Prosecutors of 10/27 case argue trial should be in Pittsburgh
10/27 shootingCase update

Prosecutors of 10/27 case argue trial should be in Pittsburgh

A change of venue is not warranted, prosecutors say, because an impartial jury can be empaneled here.

Tree of Life Sanctuary (File photo)
Tree of Life Sanctuary (File photo)

The man accused of murdering 11 worshippers at the Tree of Life building can get a fair trial in Pittsburgh, so a change of venue is unwarranted, according to federal prosecutors.

Attorneys for the defense filed a motion on Jan. 17 seeking to move the case from the Western District of Pennsylvania to another venue. The defense claims that because of extensive publicity in Pittsburgh, the accused would not receive a “fair and impartial trial” here.

The defendant’s motion further argues that “[o]verall, the local coverage of the shootings portrays [the defendant] in a prejudicial light, linking him to Alt-Right, Neo-Nazi, and conspiracy-minded groups. In contrast, the sympathetic stories of the deceased and surviving victims, as well as their long-standing and deep connections to the Pittsburgh community, are prominent in the publicity. While publicity may surround the case wherever it is tried, the impact on potential jurors in the Western District of Pennsylvania will be significantly greater, as demonstrated by the community’s reaction to the shootings, including the commemorations and memorials.”

Prosecutors, who are seeking the death penalty, responded that the defense’s reliance on an “unsound private telephone survey and an overbroad media search” fails to demonstrate the jury pool here was prejudiced through negative publicity.

In their opposition to the motion to change venue, prosecutors noted that on Oct. 1, 2020, the defendant filed 15 motions to “suppress various categories of evidence in this case” including evidence from his account and statements he made while inside the Tree of Life building about his desire to “kill Jews.”

The court rejected virtually all of those motions, thus allowing for the introduction at trial of the defendant’s posts to and his statements within the Tree of Life building.

Prosecutors argue that the defendant, in his motion for change of venue, fails “to meet his burden to show that this Court should preemptively disqualify all potential jurors in the 13-county Pittsburgh Division, much less the entire Western District of Pennsylvania.”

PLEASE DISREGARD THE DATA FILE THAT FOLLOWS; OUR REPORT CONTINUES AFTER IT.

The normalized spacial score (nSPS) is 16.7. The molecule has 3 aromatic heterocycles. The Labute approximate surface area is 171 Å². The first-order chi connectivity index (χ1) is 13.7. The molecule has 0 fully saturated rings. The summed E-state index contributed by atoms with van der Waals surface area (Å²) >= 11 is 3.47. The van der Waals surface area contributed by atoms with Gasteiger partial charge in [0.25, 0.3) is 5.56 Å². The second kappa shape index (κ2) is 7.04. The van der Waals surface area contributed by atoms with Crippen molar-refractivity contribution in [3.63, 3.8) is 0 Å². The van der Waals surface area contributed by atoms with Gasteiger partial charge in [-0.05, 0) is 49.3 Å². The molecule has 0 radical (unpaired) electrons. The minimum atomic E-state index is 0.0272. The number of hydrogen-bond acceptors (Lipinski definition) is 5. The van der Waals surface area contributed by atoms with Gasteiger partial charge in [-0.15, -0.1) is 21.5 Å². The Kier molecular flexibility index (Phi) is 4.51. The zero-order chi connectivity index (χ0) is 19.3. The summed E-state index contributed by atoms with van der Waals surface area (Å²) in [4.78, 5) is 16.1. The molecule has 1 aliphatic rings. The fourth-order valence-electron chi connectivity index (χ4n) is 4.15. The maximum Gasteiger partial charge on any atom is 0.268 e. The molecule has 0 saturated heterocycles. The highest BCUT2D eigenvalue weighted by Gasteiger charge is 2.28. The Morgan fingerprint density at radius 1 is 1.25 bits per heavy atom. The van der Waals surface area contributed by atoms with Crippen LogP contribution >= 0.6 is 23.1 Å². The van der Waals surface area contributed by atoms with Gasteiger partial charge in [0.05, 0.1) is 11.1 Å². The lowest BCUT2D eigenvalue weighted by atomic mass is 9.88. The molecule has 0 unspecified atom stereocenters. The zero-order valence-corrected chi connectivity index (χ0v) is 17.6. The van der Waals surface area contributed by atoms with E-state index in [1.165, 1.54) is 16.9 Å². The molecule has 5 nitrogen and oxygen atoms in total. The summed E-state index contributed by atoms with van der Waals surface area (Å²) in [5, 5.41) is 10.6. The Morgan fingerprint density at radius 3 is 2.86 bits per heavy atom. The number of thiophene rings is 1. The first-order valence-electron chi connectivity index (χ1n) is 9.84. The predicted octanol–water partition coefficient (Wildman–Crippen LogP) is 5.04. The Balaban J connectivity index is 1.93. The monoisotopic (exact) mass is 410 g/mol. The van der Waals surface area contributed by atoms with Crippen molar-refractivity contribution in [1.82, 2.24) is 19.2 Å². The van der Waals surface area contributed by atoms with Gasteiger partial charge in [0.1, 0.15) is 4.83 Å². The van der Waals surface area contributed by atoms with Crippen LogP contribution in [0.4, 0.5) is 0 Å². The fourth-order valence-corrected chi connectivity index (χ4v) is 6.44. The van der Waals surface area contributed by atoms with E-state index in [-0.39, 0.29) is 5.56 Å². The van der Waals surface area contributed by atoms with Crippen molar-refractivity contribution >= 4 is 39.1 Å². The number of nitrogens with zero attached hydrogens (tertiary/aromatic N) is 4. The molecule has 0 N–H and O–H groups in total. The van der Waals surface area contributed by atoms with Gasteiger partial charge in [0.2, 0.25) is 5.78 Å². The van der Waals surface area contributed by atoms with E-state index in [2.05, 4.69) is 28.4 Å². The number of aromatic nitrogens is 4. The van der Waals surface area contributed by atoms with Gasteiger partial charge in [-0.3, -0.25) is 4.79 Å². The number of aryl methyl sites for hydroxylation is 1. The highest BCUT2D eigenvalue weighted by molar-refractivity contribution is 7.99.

“Given the size and diversity of the jury pool, the time that has elapsed since the defendant’s crimes, and the fact that the publicity does not contain any inadmissible confession or statement by Bowers, or any other blatantly prejudicial information, a pretrial change of venue is not warranted,” the prosecution argues.

Moreover, according to the prosecution’s brief, an impartial jury can be empaneled “by implementing reasonable measures that are much less disruptive than a venue change. Examples include juror questionnaires, rigorous voir dire and detailed jury instructions. Other measures could include ordering a supplemental array or expanding the jury pool to a district-wide (or broader) venire.”

The prosecution further noted that “[o]ther than an initial wave of publicity in the immediate aftermath of the crime, in-depth coverage has largely tracked post-indictment proceedings.”

Of the 1,200 articles the defendant appended to his motion to prove prejudice, “most refer to the tragedy at the Tree of Life Synagogue only in passing, and some do not mention the shooting at all,” and seem to have been collected by a broad keyword search, according to the prosecution.

Those articles include an opinion piece on architectural design; one mentioning concerts or events benefitting Tree of Life, with no reference to the shooting; and one discussing the closure of several synagogues in the region, including a different Tree of Life located in Uniontown. Only a fraction of the articles mention the defendant by name, prosecutors noted.

The prosecution also argued that the telephone survey upon which the defendant relies to show prejudice is flawed.

“[B]eyond the limitations inherent in any telephone survey (e.g., the fact that many people do not answer calls from unknown numbers, hang up on calls from strangers, or refuse to finish surveys over the phone), the defendant’s survey response rate was remarkably low. Of the 25,623 call attempts made in the Pittsburgh Division, the survey obtained only 400 completed interviews, a completion rate of only 1.6%.”

The jury pool in the 13-county Pittsburgh division — with a population of almost 3 million — is large and diverse enough to impanel an impartial jury, prosecutors argued.

Judge Robert. J. Colville, who has presided over the case since the retirement of Judge Donetta Ambrose on Feb. 1, has not yet ruled on the matter.

No trial date has been set. PJC

Toby Tabachnick can be reached at

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